Charles S. Dutton initially didn't want anything to do with "The Corner," a wrenching six-part HBO miniseries about a real West Baltimore family riven by drugs. He had not read the nonfiction book "The Corner: A Year in the Life of an Inner-City Neighborhood" by Baltimore-based writers David Simon and Edward Burns on which the show was based.
And Dutton really wasn't sure he wanted any part of yet another depiction of the hardships of African-Americans - this time, in his own town.
So that made his Emmy award last night as best director of a miniseries all the more remarkable.
In his acceptabnce speech from the Staples Center in Los Angeles, Dutton praised HBO for making possible "a series that could derail a genocide facing these communities."
Despite his early hesitation, Dutton eventually became a full-throated advocate of the project's importance.
"We all have a family member, a friend, enduring these travails," he said yesterday.
Simon and collaborator David Mills each took home two Emmys - one for best writing in a miniseries, one for best miniseries. The two writers served as executive producers of "The Corner," along with Robert F. Colesberry.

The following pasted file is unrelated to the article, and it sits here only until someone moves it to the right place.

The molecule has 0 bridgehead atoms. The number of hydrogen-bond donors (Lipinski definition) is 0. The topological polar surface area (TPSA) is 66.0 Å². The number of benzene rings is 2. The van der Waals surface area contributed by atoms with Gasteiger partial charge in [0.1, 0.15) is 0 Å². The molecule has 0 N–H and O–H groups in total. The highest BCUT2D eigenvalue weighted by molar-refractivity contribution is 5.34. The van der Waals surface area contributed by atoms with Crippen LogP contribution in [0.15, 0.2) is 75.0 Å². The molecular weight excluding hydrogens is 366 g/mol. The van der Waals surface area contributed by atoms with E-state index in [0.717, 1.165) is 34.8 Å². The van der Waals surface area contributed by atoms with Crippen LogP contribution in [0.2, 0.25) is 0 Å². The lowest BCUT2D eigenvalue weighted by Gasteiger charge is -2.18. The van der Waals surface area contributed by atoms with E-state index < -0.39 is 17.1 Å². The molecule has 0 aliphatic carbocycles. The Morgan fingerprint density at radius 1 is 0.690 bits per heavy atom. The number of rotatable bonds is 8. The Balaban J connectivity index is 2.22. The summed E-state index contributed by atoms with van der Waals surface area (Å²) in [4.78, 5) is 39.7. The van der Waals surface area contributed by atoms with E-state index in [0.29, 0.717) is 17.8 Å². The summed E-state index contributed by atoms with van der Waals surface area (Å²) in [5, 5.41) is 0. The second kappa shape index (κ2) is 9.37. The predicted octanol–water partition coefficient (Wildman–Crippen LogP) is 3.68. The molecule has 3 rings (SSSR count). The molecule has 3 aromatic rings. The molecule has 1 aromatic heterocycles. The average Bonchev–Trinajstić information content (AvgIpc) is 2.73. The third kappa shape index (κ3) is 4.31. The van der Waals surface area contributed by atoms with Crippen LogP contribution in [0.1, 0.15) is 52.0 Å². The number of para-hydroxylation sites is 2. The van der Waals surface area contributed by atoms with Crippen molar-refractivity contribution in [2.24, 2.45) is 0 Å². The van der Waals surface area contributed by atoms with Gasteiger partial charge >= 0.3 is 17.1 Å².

In his remarks from the stage, Simon praised the cast and crew in making the project come to life. "In this game, the pages are just pages," Simon said. "It can't end there, and it shouldn't."
Simon lauded the work of series stars Khandi Alexander, Sean Nelson and T.K. Carter, who portray the real family of Fran Boyd, her 15-year-old son, DeAndre McCullough, and his father, Gary McCullough.
"We didn't do this to win an Emmy - we did it because the story was so compelling," Simon said later. "What [viewers] got was a story about people - you had to start caring about the people. This is just gravy." Of Dutton's work, Simon said, "Even the nuances had nuances."
Before its awards last night, the series was not considered a shoo-in because of its gritty, disquieting reflection of the power that drugs hold over many people. Boyd and McCullough, once a successful professional couple, saw their lives spin out of control when they succumbed to heroin, desperately seeking money for another fix from one day to the next.
The show was filmed a few blocks from the West Baltimore rowhouses and crack dens described in the book by Simon and Burns.
Boyd joined Simon and Mills onstage last night, and later described it as "an amazing adventure."
"This has been one wild ride," Boyd said during a phone conversation last night.
"Oh man - it feels like I'm dreaming."
Simon was also a writer on the NBC series "Homicide: Life on the Streets," a Baltimore-based series based on his book, also written with Burns.
That show's finale was also nominated for an Emmy.